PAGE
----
I’ve talked a little about kohya dofu or kouya dofu (高野豆腐）in the past, but I thought I’d describe it in detail so that I can refer back to it when I use this very versatile Japanese pantry staple in recipes.
Kouya dofu is freeze dried tofu. It’s a long lasting pantry staple of most Japanese households. It comes in plastic packaging, usually 5 to a pack, like so:
Each square is about the size of a business card, and about 1cm or 1/2 inch or so thick. Each kouya dofu square is about 90 calories. They look like dehydrated squares of bread, or one of those sponges that you soak in water to reconstitute and use. The packets require no refrigeration.
Indeed, it is a sponge - a block of tofu that’s been reduced to its cell structure. It’s a very old traditional preserved food, that probably got invented by accident when someone left out some tofu in the winter and it froze solid. It’s made by repeatedly freezing and thawing tofu, until all the moisture can be extracted.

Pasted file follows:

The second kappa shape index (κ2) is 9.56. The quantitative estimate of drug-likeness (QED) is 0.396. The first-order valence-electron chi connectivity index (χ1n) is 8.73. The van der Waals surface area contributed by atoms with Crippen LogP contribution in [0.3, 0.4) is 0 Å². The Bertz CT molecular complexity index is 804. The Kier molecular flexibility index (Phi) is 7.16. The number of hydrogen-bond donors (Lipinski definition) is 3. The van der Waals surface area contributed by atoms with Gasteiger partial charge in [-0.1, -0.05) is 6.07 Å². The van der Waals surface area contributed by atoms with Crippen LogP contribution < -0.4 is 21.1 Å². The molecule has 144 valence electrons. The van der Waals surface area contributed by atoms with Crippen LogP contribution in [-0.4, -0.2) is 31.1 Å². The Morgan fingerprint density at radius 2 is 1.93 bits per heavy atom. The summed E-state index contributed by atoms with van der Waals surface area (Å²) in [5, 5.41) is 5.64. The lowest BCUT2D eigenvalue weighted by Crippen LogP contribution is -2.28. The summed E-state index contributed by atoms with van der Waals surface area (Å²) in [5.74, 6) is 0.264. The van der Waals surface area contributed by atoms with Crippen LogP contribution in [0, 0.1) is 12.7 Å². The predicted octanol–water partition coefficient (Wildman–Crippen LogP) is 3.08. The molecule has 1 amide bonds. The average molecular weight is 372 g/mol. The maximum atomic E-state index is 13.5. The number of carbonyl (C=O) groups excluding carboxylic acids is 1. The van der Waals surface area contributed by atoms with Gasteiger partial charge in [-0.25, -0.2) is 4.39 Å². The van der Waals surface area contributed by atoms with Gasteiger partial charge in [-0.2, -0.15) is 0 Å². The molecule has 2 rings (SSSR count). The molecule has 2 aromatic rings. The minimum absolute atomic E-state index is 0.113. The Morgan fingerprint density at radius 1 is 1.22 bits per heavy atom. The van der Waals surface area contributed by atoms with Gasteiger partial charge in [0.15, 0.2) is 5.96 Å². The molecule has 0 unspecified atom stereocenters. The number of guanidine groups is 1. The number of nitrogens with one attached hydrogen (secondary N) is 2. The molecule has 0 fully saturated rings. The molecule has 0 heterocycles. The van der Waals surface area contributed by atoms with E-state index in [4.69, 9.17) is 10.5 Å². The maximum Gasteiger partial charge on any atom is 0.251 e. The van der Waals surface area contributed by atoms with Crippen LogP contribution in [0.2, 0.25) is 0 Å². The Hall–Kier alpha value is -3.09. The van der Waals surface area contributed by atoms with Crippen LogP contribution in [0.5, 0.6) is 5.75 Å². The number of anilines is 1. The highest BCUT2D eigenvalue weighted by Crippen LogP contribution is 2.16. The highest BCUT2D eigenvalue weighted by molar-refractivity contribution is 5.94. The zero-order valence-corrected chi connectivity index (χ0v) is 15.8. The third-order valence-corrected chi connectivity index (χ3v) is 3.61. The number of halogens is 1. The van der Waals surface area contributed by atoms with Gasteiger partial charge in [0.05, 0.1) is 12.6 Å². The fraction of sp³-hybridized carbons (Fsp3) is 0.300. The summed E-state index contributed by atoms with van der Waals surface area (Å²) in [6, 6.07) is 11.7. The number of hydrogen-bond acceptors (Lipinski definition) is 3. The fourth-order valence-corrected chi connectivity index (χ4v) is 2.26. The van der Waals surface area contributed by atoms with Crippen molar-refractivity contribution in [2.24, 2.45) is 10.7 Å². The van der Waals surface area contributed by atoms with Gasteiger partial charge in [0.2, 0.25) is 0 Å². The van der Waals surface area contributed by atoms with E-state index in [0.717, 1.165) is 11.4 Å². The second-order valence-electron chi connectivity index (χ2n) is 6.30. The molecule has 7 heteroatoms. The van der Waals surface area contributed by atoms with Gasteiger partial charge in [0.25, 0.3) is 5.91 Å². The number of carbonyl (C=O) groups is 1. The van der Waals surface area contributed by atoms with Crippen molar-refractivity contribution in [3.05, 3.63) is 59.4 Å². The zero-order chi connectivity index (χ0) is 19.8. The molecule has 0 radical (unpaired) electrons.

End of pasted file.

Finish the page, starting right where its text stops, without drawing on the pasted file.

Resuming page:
Usually, kouya dofu is used by reconstituting it first. The easiest way is to soak it for a while in boiling water to cover. When the water has cooled down enough for the tofu to be taken out and genty squeezed, it’s ready to use. It swells up to about 3-4 times its original size.
From here, you can just cut it up and use it in soups or stews. You can also marinate it. It has a more dense and firm texture than regular tofu, and like regular tofu it soaks up any flavor it is soaked or cooked in. It’s usually stewed in a standard japanse soy sauce - mirin - sake - dashi - sugar mixture.
Here I’ve cooked some reconstituted kouya dofu in the same way that I cooked frozen tofu cutlets , to make kouya dofu nuggets. But I didn’t have to take the time to freeze and defrost regular tofu. The results are much ‘meatier’ than nuggets made with frozen regular tofu. You might even be able to fool some unsuspecting people into think it’s some sort of meat….
Another interesting way of using kouya dofu is to turn it into a powder by grating it or whizzing it in a food processor. The powder can be used instead of breadcrumbs, as a filler or binder in burgers and meatballs. This can be a good thing for celiacs and gluten intolerant people. The spongy texture soaks up any excess moisture and flavors. And of course, it provides and extra protain boost.
In Japan, kouya dofu is very cheap. Outside of Japan it can be more expensive, but the packet of 5 in the photo above was only $1.99 at Nara Foods in Port Washington, Long Island. So, look for it next time you are in a Japanese grocery store and give it a try, especially if you or someone you cook for has gluten allergies, or are vegan or vegetarian.